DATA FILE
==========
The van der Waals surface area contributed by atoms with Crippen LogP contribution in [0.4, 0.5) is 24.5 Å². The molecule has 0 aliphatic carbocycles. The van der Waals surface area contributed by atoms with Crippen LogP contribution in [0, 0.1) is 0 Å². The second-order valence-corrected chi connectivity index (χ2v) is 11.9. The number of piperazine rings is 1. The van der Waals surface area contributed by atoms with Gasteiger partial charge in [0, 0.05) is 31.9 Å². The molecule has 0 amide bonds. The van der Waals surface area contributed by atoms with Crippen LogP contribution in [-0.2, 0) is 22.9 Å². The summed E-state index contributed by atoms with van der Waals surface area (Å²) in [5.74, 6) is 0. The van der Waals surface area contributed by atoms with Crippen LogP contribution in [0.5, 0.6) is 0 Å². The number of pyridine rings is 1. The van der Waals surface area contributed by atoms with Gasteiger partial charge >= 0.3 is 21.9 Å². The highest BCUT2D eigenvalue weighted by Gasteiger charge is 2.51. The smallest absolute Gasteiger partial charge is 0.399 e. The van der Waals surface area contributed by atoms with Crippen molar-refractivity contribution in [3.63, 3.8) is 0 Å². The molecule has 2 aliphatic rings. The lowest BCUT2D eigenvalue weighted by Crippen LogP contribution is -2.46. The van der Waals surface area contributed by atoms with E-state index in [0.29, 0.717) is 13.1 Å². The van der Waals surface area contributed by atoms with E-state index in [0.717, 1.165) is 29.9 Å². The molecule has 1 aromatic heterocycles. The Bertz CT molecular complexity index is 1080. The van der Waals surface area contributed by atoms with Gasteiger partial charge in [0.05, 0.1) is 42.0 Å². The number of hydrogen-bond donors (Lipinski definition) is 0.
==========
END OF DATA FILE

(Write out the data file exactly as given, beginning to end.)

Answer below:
The van der Waals surface area contributed by atoms with Crippen LogP contribution in [0.4, 0.5) is 24.5 Å². The molecule has 0 aliphatic carbocycles. The van der Waals surface area contributed by atoms with Crippen LogP contribution in [0, 0.1) is 0 Å². The second-order valence-corrected chi connectivity index (χ2v) is 11.9. The number of piperazine rings is 1. The van der Waals surface area contributed by atoms with Gasteiger partial charge in [0, 0.05) is 31.9 Å². The molecule has 0 amide bonds. The van der Waals surface area contributed by atoms with Crippen LogP contribution in [-0.2, 0) is 22.9 Å². The summed E-state index contributed by atoms with van der Waals surface area (Å²) in [5.74, 6) is 0. The van der Waals surface area contributed by atoms with Crippen LogP contribution in [0.5, 0.6) is 0 Å². The number of pyridine rings is 1. The van der Waals surface area contributed by atoms with Gasteiger partial charge >= 0.3 is 21.9 Å². The highest BCUT2D eigenvalue weighted by Gasteiger charge is 2.51. The smallest absolute Gasteiger partial charge is 0.399 e. The van der Waals surface area contributed by atoms with Crippen molar-refractivity contribution in [3.63, 3.8) is 0 Å². The molecule has 2 aliphatic rings. The lowest BCUT2D eigenvalue weighted by Crippen LogP contribution is -2.46. The van der Waals surface area contributed by atoms with E-state index in [0.29, 0.717) is 13.1 Å². The van der Waals surface area contributed by atoms with E-state index in [0.717, 1.165) is 29.9 Å². The molecule has 1 aromatic heterocycles. The Bertz CT molecular complexity index is 1080. The van der Waals surface area contributed by atoms with Gasteiger partial charge in [0.05, 0.1) is 42.0 Å². The number of hydrogen-bond donors (Lipinski definition) is 0.